The next day the costumer said, “Corseting a pregnant woman is undesirable even if the wife of a successful 1840s shop keeper would have worn stays well into her pregnancy.” Until Anita could alter her dresses – one, a heavy-weight cotton day dress of alternating forest green and ivory bands making horizontal stripes on the full skirt and a V on the bodice – she gathered the waist with a green belt to produce the desired shape so she could help George in the store or explore Hannibal. George opened the store that afternoon.

The following day Anita pulled her needle through yellow cretonne with thin vertical grass green stripes and piping, knotted the thread, and snipped off the excess. Alone upstairs, she rose from the straight-back chair wearing an unbleached muslin shift and white cotton petticoat. She pulled the day dress over her head and let the full skirt fall to the floor. Starting at her navel she closed an uncounted number of tiny hooks until the grass green collar closed at her throat. She walked over to the free standing mirror.

Pleased that her darts created the historic silhouette, she pulled at the puffy sleeves. “These’ll have to go,” she said to her reflection, “but that’ll wait until we get out of here.” She picked up a white apron from the nearby chair, tied it in place, and added a green bonnet that matched the piping. Holding her gaze in the mirror, she twisted her torso from side to side, enjoying the billowing skirt.

Ting-ting. A small bell rang on the shop’s public door. Lifting her skirts, she approached the narrow stairway down to where George was serving the morning’s customers.

She wanted to look for Sid and Mary and took the advice on the last card to heart – “Be cautious. In Hannibal. Like Tabeau wrote of York.” – keeping to herself. She trusted George to figure out the part about Tabeau. Stepping through a curtain onto the shop floor she said, “I’m going to the church now. I’ll be back before the theatre lets out. Can I have your pocket watch?”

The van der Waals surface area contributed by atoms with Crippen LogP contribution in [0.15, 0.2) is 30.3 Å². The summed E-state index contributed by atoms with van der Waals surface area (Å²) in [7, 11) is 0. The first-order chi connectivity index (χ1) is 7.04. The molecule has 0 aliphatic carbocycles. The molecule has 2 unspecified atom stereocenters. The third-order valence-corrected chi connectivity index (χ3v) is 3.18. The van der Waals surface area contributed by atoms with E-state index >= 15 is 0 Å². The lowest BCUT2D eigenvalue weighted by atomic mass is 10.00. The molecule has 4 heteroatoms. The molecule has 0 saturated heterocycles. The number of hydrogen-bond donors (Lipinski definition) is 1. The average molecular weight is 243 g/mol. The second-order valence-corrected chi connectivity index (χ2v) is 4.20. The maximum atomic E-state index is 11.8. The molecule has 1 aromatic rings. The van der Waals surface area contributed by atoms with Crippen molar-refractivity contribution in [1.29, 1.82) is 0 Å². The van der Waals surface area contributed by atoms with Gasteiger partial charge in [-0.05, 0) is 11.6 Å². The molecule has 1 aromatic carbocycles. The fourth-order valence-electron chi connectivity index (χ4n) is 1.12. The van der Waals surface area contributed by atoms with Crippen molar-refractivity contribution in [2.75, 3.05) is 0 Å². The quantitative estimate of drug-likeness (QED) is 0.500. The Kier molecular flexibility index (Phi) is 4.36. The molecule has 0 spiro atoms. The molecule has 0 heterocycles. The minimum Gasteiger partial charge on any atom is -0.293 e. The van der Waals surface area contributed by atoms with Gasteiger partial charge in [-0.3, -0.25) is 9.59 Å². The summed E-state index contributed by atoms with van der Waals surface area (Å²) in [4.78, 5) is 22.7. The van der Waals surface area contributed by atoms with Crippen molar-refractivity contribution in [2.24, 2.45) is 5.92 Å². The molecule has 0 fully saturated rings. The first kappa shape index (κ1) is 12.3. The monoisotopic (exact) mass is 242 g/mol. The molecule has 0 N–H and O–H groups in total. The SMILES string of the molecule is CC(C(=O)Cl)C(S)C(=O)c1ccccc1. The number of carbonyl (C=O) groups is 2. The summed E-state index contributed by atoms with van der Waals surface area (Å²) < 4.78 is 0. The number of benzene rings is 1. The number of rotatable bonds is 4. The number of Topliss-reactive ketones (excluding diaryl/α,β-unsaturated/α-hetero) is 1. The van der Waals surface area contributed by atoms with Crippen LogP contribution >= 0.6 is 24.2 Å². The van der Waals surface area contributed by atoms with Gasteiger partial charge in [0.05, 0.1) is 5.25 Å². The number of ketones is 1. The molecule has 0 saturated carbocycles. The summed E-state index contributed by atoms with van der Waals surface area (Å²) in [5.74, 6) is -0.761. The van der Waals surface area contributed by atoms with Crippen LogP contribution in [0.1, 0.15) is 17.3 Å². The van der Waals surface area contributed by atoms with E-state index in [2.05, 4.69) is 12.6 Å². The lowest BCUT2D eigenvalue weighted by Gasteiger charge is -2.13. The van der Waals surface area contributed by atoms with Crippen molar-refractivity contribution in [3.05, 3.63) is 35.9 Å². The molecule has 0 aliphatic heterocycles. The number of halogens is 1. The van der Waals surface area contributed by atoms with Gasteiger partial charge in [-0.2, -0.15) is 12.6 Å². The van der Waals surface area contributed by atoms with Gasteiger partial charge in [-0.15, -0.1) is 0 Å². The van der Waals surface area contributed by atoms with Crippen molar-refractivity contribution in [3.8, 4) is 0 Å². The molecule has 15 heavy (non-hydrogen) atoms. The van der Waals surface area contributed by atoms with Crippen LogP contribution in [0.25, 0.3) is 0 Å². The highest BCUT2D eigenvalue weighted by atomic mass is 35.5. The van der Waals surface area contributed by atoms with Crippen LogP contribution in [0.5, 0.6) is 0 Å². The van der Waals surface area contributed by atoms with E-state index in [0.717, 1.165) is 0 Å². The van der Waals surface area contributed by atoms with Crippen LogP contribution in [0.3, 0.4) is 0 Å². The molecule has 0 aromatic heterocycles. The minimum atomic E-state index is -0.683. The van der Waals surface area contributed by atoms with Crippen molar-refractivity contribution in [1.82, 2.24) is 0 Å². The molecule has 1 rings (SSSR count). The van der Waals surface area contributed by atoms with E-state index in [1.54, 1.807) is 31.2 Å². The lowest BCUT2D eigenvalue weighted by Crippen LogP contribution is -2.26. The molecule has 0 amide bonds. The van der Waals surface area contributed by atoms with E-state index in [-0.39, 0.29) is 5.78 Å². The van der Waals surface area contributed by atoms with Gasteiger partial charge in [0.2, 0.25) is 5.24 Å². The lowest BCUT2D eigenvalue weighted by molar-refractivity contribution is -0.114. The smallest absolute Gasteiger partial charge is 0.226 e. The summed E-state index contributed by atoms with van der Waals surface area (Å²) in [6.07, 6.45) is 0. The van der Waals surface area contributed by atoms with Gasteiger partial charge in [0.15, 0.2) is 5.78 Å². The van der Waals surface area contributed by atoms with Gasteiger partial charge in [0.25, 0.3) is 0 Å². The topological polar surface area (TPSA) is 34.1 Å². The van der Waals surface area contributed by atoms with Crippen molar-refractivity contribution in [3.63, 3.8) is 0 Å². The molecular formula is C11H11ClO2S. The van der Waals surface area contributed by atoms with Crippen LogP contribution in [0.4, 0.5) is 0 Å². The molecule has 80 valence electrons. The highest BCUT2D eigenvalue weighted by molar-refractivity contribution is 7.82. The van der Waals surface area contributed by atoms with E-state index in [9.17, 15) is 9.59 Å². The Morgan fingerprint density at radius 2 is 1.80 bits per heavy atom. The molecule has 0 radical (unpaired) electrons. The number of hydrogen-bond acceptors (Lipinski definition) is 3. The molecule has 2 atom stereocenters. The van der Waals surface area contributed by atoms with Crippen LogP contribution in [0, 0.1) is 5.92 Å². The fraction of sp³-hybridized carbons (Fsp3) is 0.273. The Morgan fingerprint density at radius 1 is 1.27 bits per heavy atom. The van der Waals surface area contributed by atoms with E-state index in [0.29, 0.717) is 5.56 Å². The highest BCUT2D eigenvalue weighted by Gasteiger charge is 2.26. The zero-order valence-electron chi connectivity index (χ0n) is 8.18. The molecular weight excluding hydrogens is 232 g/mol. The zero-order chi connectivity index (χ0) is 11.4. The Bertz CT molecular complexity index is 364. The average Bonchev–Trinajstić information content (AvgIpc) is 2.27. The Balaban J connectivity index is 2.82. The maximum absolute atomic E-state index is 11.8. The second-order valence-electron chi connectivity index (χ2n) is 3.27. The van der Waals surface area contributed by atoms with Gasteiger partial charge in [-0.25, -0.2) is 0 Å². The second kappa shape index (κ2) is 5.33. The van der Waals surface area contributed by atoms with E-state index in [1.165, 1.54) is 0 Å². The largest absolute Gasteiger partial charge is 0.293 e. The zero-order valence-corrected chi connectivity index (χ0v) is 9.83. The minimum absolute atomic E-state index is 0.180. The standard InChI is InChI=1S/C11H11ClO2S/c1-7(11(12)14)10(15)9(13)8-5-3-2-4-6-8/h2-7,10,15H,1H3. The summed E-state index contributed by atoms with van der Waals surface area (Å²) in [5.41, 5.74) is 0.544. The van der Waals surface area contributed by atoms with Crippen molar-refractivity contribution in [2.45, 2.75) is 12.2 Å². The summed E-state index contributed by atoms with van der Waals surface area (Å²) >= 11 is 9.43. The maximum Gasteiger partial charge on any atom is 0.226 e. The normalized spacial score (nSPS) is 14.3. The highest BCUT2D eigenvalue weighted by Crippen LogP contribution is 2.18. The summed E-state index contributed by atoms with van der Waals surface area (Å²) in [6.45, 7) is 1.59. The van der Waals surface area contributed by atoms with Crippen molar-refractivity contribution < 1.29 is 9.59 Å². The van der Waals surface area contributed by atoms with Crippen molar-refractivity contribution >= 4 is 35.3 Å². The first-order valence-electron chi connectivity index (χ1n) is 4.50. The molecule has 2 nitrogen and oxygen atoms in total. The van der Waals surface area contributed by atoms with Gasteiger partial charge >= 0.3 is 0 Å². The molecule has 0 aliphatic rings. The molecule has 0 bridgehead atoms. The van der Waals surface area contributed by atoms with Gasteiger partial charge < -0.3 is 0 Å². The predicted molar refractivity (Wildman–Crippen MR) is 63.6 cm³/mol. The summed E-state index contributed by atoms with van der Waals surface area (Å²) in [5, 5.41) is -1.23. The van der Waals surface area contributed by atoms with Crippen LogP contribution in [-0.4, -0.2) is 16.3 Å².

“Uh huh.” George handed her the watch and continued with his customer. “That will be fifteen dollars and twenty-five cents, young master.”

Ting-ting. She walked along the wooden sidewalk past the Daniel Boone Theatre, through the town square where families queued, parents paying a small fee to have their children punished the old fashioned way – with a long board tapped on clothed buttocks. She shook her head, lifted her skirts, crossed a dirt street, and passed the Hannibal Library and a large, two-story, white clapboard house. A young blonde with striking blue eyes and wearing a white muslin dress stood on the porch, embroidered pantalettes showing far below the hemline. Anita shook her head again, crossed another street, and entered the open doors of a white building with ringing bells.

Inside the church, well-lit by the late morning sun, was less than half full. Most of the people were in costume, sitting near the front. Anita slipped onto an empty wooden bench midway down the aisle and looked around, a few guest families scattered here and there.

At the front and costumed like the blonde on the porch, another young woman arranged some flowers before the podium. She finished and, nose in the air, walked past an older woman sitting with two young men on either side. The one to the woman’s left fidgeted and squirmed. A young lady to the left of the restless one said, “Sit still Tom.” He looked out the window.

Anita followed his gaze outside where a dirty young man paced. She returned her attention to finding the sign and saw flowers on bonnets, in buttonholes, and on display. But nowhere could she find a single daisy.